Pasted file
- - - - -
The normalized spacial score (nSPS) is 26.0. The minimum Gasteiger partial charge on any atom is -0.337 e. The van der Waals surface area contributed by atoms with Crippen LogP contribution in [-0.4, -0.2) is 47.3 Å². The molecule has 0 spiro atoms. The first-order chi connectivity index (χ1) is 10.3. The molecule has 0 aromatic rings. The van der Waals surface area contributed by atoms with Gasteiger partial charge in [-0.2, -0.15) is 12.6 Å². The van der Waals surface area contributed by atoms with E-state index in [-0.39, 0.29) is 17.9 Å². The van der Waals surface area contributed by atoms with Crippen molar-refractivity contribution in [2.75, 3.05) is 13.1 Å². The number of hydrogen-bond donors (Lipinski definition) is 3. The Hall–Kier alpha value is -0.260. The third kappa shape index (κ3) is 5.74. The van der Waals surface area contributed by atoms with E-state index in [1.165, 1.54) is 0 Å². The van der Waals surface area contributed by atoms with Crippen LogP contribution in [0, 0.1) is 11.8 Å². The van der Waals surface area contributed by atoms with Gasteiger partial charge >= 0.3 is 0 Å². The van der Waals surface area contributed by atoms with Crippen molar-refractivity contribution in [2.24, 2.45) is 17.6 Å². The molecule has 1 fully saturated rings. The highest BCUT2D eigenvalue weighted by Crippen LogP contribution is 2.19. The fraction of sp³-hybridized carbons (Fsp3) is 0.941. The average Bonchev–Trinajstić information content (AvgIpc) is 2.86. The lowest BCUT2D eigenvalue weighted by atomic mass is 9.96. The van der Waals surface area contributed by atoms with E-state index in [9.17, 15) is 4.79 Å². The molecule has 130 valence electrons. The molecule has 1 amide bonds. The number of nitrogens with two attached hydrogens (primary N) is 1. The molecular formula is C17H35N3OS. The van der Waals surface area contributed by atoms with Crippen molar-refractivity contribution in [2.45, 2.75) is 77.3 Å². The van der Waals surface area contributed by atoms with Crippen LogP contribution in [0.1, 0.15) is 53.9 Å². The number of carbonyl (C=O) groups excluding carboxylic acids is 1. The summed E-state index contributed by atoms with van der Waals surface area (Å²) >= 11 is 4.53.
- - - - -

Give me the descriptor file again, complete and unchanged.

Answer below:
The normalized spacial score (nSPS) is 26.0. The minimum Gasteiger partial charge on any atom is -0.337 e. The van der Waals surface area contributed by atoms with Crippen LogP contribution in [-0.4, -0.2) is 47.3 Å². The molecule has 0 spiro atoms. The first-order chi connectivity index (χ1) is 10.3. The molecule has 0 aromatic rings. The van der Waals surface area contributed by atoms with Gasteiger partial charge in [-0.2, -0.15) is 12.6 Å². The van der Waals surface area contributed by atoms with E-state index in [-0.39, 0.29) is 17.9 Å². The van der Waals surface area contributed by atoms with Crippen molar-refractivity contribution in [2.75, 3.05) is 13.1 Å². The number of hydrogen-bond donors (Lipinski definition) is 3. The Hall–Kier alpha value is -0.260. The third kappa shape index (κ3) is 5.74. The van der Waals surface area contributed by atoms with E-state index in [1.165, 1.54) is 0 Å². The van der Waals surface area contributed by atoms with Crippen LogP contribution in [0, 0.1) is 11.8 Å². The van der Waals surface area contributed by atoms with Gasteiger partial charge >= 0.3 is 0 Å². The van der Waals surface area contributed by atoms with Crippen molar-refractivity contribution in [2.24, 2.45) is 17.6 Å². The molecule has 1 fully saturated rings. The highest BCUT2D eigenvalue weighted by Crippen LogP contribution is 2.19. The fraction of sp³-hybridized carbons (Fsp3) is 0.941. The average Bonchev–Trinajstić information content (AvgIpc) is 2.86. The lowest BCUT2D eigenvalue weighted by atomic mass is 9.96. The van der Waals surface area contributed by atoms with E-state index in [9.17, 15) is 4.79 Å². The molecule has 130 valence electrons. The molecule has 1 amide bonds. The number of nitrogens with two attached hydrogens (primary N) is 1. The molecular formula is C17H35N3OS. The van der Waals surface area contributed by atoms with Crippen molar-refractivity contribution in [2.45, 2.75) is 77.3 Å². The van der Waals surface area contributed by atoms with Crippen LogP contribution in [0.1, 0.15) is 53.9 Å². The number of carbonyl (C=O) groups excluding carboxylic acids is 1. The summed E-state index contributed by atoms with van der Waals surface area (Å²) >= 11 is 4.53.